The official website for Solano County 2021 Redistricting information.

Board Receives 2021 Supervisorial Redistricting Legal Requirements

Feb 2 2021

Solano County
File Number:  21-102

Agenda Date: 02/02/2021 Version: 1 Status Regular Calendar
In Control: County Counsel File Type: Presentation
Agenda Number: 11

Consider receiving a presentation on Supervisorial redistricting requirements following receipt of the 2020 Decennial Census information and provide direction to staff on the next steps including possible formation of a Technical Advisory Committee to assist in this effort

Published Notice Required?   Yes          No    X
Public Hearing Required?   Yes        No    X   

Departmental Recommendation:

The County Administrator recommends the Board of Supervisors receive a presentation on Supervisorial redistricting requirements following receipt of the 2020 Decennial Census information and provide direction to staff on next steps including the possible formation of a Technical Advisory Committee to assist in this effort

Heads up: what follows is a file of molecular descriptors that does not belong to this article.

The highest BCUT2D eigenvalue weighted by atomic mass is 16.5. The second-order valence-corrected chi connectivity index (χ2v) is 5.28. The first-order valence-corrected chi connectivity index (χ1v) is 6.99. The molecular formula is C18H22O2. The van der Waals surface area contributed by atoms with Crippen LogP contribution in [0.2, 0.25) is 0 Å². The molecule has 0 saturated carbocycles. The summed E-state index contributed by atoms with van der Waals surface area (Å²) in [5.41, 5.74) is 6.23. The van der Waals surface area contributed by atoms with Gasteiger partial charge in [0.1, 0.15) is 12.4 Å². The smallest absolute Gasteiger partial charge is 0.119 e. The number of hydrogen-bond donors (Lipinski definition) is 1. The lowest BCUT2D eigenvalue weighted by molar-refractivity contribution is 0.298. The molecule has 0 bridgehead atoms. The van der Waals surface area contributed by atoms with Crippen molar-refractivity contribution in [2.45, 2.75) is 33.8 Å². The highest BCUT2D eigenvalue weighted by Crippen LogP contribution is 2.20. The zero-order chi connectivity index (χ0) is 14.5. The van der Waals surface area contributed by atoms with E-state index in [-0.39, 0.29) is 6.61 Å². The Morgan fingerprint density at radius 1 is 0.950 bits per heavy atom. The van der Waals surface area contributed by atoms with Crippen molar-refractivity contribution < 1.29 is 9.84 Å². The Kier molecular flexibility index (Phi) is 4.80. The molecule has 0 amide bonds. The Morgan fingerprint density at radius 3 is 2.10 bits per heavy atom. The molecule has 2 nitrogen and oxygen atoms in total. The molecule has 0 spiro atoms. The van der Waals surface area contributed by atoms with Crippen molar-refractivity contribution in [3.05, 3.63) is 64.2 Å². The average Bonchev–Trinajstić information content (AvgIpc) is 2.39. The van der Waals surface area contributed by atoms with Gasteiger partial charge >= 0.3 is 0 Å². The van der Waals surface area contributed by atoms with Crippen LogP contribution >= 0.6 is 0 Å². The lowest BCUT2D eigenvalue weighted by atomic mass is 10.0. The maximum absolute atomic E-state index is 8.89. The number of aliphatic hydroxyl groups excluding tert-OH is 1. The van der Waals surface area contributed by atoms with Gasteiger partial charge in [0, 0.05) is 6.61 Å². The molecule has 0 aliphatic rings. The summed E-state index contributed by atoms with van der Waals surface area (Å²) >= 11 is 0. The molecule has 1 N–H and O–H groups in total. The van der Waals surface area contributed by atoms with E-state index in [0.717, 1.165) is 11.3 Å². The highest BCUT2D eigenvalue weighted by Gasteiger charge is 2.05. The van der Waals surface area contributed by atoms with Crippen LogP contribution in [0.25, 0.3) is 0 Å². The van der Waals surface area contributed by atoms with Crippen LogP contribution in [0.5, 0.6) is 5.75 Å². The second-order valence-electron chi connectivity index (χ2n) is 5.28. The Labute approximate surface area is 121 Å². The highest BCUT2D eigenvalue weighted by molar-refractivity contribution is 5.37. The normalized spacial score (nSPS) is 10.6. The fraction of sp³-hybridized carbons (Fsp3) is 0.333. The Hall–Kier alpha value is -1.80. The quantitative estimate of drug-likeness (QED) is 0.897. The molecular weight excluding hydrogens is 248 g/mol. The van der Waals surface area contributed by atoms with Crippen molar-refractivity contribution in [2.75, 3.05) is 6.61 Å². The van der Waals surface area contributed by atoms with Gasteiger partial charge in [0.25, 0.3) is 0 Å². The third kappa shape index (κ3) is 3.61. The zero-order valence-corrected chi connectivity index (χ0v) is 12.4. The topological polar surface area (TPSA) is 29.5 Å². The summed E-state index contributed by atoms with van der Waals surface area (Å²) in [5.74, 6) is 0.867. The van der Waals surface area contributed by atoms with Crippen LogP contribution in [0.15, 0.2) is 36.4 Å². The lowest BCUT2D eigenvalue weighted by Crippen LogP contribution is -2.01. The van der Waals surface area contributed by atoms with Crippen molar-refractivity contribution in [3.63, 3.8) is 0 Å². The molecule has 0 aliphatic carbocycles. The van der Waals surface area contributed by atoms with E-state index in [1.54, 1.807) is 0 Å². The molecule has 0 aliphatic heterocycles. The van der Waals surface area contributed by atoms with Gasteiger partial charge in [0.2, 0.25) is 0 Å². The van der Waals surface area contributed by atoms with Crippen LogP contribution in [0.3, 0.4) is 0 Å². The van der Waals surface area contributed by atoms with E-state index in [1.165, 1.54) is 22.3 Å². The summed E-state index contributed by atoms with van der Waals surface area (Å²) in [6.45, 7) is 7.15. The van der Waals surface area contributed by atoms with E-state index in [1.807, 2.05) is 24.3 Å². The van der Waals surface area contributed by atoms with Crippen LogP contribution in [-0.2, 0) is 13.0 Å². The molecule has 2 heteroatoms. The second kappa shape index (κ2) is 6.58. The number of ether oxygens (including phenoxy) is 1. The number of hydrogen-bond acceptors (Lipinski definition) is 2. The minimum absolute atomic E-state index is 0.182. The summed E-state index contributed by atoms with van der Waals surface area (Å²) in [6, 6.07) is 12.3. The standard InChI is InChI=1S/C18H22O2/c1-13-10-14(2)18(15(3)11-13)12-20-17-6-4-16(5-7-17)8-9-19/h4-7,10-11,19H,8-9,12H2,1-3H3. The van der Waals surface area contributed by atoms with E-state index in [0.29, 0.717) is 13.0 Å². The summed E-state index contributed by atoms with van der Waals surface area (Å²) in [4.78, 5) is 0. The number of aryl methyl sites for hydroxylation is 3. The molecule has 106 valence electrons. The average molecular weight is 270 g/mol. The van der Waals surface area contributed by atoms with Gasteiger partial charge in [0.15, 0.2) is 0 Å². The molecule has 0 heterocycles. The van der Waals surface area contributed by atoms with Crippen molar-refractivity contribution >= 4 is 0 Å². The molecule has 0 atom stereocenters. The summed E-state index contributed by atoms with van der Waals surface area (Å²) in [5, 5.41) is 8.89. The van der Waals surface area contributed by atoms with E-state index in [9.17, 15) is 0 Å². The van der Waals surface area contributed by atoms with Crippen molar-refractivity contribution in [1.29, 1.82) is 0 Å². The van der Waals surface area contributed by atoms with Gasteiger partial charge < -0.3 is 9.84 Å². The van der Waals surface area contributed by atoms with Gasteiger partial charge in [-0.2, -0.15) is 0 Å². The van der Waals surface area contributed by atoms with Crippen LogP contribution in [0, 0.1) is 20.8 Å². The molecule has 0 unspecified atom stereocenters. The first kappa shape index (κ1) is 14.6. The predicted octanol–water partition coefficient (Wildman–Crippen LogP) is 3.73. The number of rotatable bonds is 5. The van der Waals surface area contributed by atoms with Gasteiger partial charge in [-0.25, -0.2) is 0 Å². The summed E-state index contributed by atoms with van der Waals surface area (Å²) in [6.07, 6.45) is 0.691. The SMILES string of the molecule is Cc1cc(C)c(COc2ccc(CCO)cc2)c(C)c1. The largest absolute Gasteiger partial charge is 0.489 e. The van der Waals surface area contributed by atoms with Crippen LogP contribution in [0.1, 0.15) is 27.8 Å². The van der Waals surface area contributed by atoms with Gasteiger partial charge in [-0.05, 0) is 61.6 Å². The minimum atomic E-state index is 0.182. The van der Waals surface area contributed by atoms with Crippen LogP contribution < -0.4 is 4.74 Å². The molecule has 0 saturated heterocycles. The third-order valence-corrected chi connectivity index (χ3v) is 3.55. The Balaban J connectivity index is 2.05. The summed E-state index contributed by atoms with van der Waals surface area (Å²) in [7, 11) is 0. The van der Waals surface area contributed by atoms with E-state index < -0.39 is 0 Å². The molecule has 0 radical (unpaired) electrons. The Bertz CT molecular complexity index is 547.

Federal and state law require counties to undergo an adjustment to their Supervisorial District boundaries to reflect the outcome of the U.S. Census, conducted every ten years. The 2020 Census information is required to be available on or about April 1, 2021. There have been certain changes in federal and state laws that have occurred since the 2011 redistricting which will change the process from 2021. Staff is requesting direction on the process to guide the efforts to assure that the Board is able to adopt new district boundaries within the prescribed time frame.

Financial Impact:

There is no direct fiscal impact associated with acceptance of the presentation on Supervisorial redistricting requirements and discussion and/or action regarding establishment of the County’s redistricting process. The process itself will involve use of County staff time and will require outside technical support likely including a demographer and other consultant services to assist the Board. Staff will return at a future meeting with a proposed budget for the additional support needed to complete this process in a complete and timely manner